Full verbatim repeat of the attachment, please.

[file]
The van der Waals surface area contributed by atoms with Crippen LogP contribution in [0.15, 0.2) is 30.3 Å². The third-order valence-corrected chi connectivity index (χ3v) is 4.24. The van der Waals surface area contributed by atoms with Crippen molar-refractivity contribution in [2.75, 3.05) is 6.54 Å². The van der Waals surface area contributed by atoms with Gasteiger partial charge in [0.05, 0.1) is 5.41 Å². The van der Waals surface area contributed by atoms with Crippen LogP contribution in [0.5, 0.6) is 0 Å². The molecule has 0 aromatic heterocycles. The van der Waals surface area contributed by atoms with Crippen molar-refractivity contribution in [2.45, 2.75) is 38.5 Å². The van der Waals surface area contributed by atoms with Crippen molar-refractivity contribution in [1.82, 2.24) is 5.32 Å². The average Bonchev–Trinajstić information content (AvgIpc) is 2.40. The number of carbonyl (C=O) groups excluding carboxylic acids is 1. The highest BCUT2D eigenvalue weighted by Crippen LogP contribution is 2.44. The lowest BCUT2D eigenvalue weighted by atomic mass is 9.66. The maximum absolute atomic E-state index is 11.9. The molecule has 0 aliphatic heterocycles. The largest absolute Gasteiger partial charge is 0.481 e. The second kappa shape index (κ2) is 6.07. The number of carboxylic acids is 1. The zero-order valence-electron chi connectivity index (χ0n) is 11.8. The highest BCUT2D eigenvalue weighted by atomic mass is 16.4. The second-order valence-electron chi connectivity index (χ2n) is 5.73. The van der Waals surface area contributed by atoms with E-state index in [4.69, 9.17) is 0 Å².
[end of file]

The van der Waals surface area contributed by atoms with Crippen LogP contribution in [0.15, 0.2) is 30.3 Å². The third-order valence-corrected chi connectivity index (χ3v) is 4.24. The van der Waals surface area contributed by atoms with Crippen molar-refractivity contribution in [2.75, 3.05) is 6.54 Å². The van der Waals surface area contributed by atoms with Gasteiger partial charge in [0.05, 0.1) is 5.41 Å². The van der Waals surface area contributed by atoms with Crippen LogP contribution in [0.5, 0.6) is 0 Å². The molecule has 0 aromatic heterocycles. The van der Waals surface area contributed by atoms with Crippen molar-refractivity contribution in [2.45, 2.75) is 38.5 Å². The van der Waals surface area contributed by atoms with Crippen molar-refractivity contribution in [1.82, 2.24) is 5.32 Å². The average Bonchev–Trinajstić information content (AvgIpc) is 2.40. The number of carbonyl (C=O) groups excluding carboxylic acids is 1. The highest BCUT2D eigenvalue weighted by Crippen LogP contribution is 2.44. The lowest BCUT2D eigenvalue weighted by atomic mass is 9.66. The maximum absolute atomic E-state index is 11.9. The molecule has 0 aliphatic heterocycles. The largest absolute Gasteiger partial charge is 0.481 e. The second kappa shape index (κ2) is 6.07. The number of carboxylic acids is 1. The zero-order valence-electron chi connectivity index (χ0n) is 11.8. The highest BCUT2D eigenvalue weighted by atomic mass is 16.4. The second-order valence-electron chi connectivity index (χ2n) is 5.73. The van der Waals surface area contributed by atoms with E-state index in [4.69, 9.17) is 0 Å².